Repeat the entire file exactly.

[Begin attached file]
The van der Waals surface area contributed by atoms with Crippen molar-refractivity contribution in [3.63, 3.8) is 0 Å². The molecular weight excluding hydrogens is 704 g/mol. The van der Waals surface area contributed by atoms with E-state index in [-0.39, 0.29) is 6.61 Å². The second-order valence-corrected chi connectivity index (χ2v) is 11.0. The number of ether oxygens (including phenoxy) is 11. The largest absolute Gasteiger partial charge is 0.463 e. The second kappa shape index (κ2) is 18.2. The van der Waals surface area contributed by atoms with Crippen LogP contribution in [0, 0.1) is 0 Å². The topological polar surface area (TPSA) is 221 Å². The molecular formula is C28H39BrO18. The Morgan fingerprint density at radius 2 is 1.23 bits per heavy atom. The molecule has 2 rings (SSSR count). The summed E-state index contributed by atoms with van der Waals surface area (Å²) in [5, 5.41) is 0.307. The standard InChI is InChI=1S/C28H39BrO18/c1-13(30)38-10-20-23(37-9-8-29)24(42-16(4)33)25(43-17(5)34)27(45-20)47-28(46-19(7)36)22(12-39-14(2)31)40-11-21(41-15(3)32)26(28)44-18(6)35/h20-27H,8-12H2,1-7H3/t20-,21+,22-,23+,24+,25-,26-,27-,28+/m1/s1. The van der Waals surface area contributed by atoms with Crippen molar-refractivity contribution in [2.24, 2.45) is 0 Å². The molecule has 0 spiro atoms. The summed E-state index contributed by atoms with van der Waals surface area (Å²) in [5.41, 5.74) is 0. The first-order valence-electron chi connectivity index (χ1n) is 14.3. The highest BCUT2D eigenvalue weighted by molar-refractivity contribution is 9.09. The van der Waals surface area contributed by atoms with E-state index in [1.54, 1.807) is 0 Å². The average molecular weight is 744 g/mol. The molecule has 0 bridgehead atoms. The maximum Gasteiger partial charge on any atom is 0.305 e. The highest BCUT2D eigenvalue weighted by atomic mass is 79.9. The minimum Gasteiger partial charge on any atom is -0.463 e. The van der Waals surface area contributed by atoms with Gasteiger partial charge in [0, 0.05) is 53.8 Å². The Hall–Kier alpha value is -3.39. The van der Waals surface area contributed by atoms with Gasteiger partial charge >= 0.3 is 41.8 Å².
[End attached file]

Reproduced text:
The van der Waals surface area contributed by atoms with Crippen molar-refractivity contribution in [3.63, 3.8) is 0 Å². The molecular weight excluding hydrogens is 704 g/mol. The van der Waals surface area contributed by atoms with E-state index in [-0.39, 0.29) is 6.61 Å². The second-order valence-corrected chi connectivity index (χ2v) is 11.0. The number of ether oxygens (including phenoxy) is 11. The largest absolute Gasteiger partial charge is 0.463 e. The second kappa shape index (κ2) is 18.2. The van der Waals surface area contributed by atoms with Crippen LogP contribution in [0, 0.1) is 0 Å². The topological polar surface area (TPSA) is 221 Å². The molecular formula is C28H39BrO18. The Morgan fingerprint density at radius 2 is 1.23 bits per heavy atom. The molecule has 2 rings (SSSR count). The summed E-state index contributed by atoms with van der Waals surface area (Å²) in [5, 5.41) is 0.307. The standard InChI is InChI=1S/C28H39BrO18/c1-13(30)38-10-20-23(37-9-8-29)24(42-16(4)33)25(43-17(5)34)27(45-20)47-28(46-19(7)36)22(12-39-14(2)31)40-11-21(41-15(3)32)26(28)44-18(6)35/h20-27H,8-12H2,1-7H3/t20-,21+,22-,23+,24+,25-,26-,27-,28+/m1/s1. The van der Waals surface area contributed by atoms with Crippen molar-refractivity contribution in [2.24, 2.45) is 0 Å². The molecule has 0 spiro atoms. The summed E-state index contributed by atoms with van der Waals surface area (Å²) in [5.41, 5.74) is 0. The first-order valence-electron chi connectivity index (χ1n) is 14.3. The highest BCUT2D eigenvalue weighted by molar-refractivity contribution is 9.09. The van der Waals surface area contributed by atoms with E-state index in [1.54, 1.807) is 0 Å². The average molecular weight is 744 g/mol. The molecule has 0 bridgehead atoms. The maximum Gasteiger partial charge on any atom is 0.305 e. The highest BCUT2D eigenvalue weighted by atomic mass is 79.9. The minimum Gasteiger partial charge on any atom is -0.463 e. The van der Waals surface area contributed by atoms with Gasteiger partial charge in [0, 0.05) is 53.8 Å². The Hall–Kier alpha value is -3.39. The van der Waals surface area contributed by atoms with Gasteiger partial charge >= 0.3 is 41.8 Å².